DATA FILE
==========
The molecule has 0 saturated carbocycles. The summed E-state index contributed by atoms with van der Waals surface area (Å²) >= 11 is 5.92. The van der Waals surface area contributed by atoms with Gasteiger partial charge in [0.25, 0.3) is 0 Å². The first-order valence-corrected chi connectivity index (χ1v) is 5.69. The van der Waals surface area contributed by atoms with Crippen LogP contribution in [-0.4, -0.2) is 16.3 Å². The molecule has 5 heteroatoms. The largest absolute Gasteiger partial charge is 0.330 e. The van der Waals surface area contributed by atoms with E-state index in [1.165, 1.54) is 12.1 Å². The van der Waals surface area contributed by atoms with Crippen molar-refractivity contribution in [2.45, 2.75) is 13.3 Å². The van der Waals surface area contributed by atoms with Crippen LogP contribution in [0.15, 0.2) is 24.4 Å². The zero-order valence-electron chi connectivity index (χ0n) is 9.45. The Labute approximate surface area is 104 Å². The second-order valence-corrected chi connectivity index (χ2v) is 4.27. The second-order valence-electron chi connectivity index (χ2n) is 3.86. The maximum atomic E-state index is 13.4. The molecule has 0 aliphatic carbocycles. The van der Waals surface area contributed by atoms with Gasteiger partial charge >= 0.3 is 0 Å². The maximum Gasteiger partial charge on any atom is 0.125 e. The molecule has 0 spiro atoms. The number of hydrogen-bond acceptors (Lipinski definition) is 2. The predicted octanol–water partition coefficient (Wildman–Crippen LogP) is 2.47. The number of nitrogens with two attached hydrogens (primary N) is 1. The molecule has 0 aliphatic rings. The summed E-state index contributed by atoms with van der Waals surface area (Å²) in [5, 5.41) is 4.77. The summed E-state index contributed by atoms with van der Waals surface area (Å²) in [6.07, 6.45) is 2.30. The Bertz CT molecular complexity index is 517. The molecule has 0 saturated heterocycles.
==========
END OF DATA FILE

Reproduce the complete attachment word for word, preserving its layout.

The molecule has 0 saturated carbocycles. The summed E-state index contributed by atoms with van der Waals surface area (Å²) >= 11 is 5.92. The van der Waals surface area contributed by atoms with Gasteiger partial charge in [0.25, 0.3) is 0 Å². The first-order valence-corrected chi connectivity index (χ1v) is 5.69. The van der Waals surface area contributed by atoms with Crippen LogP contribution in [-0.4, -0.2) is 16.3 Å². The molecule has 5 heteroatoms. The largest absolute Gasteiger partial charge is 0.330 e. The van der Waals surface area contributed by atoms with E-state index in [1.165, 1.54) is 12.1 Å². The van der Waals surface area contributed by atoms with Crippen molar-refractivity contribution in [2.45, 2.75) is 13.3 Å². The van der Waals surface area contributed by atoms with Crippen LogP contribution in [0.15, 0.2) is 24.4 Å². The zero-order valence-electron chi connectivity index (χ0n) is 9.45. The Labute approximate surface area is 104 Å². The second-order valence-corrected chi connectivity index (χ2v) is 4.27. The second-order valence-electron chi connectivity index (χ2n) is 3.86. The maximum atomic E-state index is 13.4. The molecule has 0 aliphatic carbocycles. The van der Waals surface area contributed by atoms with Gasteiger partial charge >= 0.3 is 0 Å². The maximum Gasteiger partial charge on any atom is 0.125 e. The molecule has 0 spiro atoms. The number of hydrogen-bond acceptors (Lipinski definition) is 2. The predicted octanol–water partition coefficient (Wildman–Crippen LogP) is 2.47. The number of nitrogens with two attached hydrogens (primary N) is 1. The molecule has 0 aliphatic rings. The summed E-state index contributed by atoms with van der Waals surface area (Å²) in [5, 5.41) is 4.77. The summed E-state index contributed by atoms with van der Waals surface area (Å²) in [6.07, 6.45) is 2.30. The Bertz CT molecular complexity index is 517. The molecule has 0 saturated heterocycles.